Casualty Actuarial Society

Research

2005 Data Management, Quality, and Technology Call for Papers

The Casualty Actuarial Society (CAS), in conjunction with the Insurance Data Management Association (IDMA), is extending a call for papers on Data Management, Data Quality, and Data Technology topics. The purpose of this program is to develop a source of literature on data topics important to casualty actuaries. Authors of accepted papers may be invited to present their work at the 2005 Ratemaking Seminar. In addition, the papers will be published in the CAS Forum and will be available online prior to the Seminar. A prize fund of $2,500 is available for papers submitted in response to this call. CAS members, IDMA members, and non-members are invited to submit proposals.

Data management and data quality topics of interest to casualty actuaries include, but are not limited to, the following broad concerns:

  • Using and developing information is one of the casualty actuary's principal activities. Data is the foundation from which this information is developed. The casualty actuary must have well developed and managed data resources and must be assured that these data resources are of sufficient quality. In advancing the profession's increasing role in non-traditional areas of practice and dynamic financial analysis, gathering new forms of information from external data sources has increased in importance.

  • Technological advances are improving data manipulation and its application to insurance marketing, insurance operations, and actuarial analyses. Examples of these technological advances include dynamic financial analysis and catastrophe modeling. Such advances provide casualty actuaries with an ever-evolving scope to their analyses. As the technology advances, so too must the collection and manipulation of the associated data. Also, technology is enabling insurers to recognize and price new exposures to loss, such as the losses arising in managed care errors and omissions, and e-commerce risks. As new and evolving loss exposures emerge, casualty actuaries must define appropriate models and collect additional data elements for use in analyzing the costs and trends of these exposures.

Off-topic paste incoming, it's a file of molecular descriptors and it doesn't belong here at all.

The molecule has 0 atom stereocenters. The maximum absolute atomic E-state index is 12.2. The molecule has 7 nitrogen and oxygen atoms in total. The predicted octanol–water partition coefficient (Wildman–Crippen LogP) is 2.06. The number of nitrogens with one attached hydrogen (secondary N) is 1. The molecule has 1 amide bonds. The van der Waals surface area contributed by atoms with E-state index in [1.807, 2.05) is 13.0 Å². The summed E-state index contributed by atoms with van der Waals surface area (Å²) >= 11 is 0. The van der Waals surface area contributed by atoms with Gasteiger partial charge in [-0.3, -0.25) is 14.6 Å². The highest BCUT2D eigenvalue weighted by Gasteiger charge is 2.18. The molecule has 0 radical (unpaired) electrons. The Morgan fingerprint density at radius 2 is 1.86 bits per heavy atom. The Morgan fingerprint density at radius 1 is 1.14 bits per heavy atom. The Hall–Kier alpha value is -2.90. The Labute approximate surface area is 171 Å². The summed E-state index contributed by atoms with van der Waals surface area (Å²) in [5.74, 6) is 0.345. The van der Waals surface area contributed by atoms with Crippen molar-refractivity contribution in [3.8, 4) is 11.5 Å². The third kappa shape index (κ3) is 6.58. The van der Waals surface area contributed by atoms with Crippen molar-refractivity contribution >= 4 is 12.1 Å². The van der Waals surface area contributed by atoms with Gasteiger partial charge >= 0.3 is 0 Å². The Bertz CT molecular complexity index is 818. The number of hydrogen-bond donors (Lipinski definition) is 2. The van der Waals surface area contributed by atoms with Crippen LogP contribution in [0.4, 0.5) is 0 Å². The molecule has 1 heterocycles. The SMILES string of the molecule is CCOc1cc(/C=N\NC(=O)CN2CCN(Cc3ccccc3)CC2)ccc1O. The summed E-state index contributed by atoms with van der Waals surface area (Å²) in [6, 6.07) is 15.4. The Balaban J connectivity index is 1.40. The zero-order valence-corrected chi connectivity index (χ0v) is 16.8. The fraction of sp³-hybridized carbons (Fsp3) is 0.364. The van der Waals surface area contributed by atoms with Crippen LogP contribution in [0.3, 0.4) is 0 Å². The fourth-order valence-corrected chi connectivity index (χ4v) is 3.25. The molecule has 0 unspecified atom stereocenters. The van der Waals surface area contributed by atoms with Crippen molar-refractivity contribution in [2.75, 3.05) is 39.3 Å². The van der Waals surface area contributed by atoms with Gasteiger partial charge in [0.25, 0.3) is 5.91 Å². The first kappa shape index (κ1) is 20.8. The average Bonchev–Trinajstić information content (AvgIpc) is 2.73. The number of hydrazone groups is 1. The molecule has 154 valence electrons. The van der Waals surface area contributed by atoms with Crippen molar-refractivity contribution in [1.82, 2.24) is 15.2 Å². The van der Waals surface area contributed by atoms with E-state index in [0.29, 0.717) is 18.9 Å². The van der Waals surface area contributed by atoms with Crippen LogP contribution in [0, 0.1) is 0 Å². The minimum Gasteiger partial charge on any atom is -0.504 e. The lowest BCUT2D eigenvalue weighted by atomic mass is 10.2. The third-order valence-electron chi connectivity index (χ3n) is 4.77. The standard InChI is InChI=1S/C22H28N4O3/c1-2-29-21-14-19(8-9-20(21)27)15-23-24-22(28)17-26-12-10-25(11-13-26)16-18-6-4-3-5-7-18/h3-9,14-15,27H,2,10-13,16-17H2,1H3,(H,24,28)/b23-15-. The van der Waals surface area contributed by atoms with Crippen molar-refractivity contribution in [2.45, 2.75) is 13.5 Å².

• The casualty actuary's work involves quantifying risk that changes systematically due to structural changes in the insurance environment. Examples include law changes such as tort reform, operational changes, and social changes such as changes in claim litigiousness. To account for such structural changes, the casualty actuary must often adjust historical data.

  • Insurance data arises primarily from the transaction data collected in accounting systems. The National Association of Insurance Commissioners' project to codify statutory accounting principles may dictate changes in the amount and definition of data elements and may affect data used in actuarial analysis.

This is the fifth call for papers from the Committee on Management Data and Information concerning data issues. The first four calls produced notable papers on geographic information technologies, integration of data technologies to actuarial processes, statistical plans, data for dynamic financial analysis, Y2K, data quality, neural networks, zip code data, data for credit scoring, emerging data technologies, and intellectual property issues.

The following list includes papers from previous Data Management, Quality, and Technology Call Paper Programs:

  • "Insurance Geographics", William M. Raichle Ph.D.
  • "Geocoding: Description and Uses", Randall Brubaker FCAS, Robert Bylls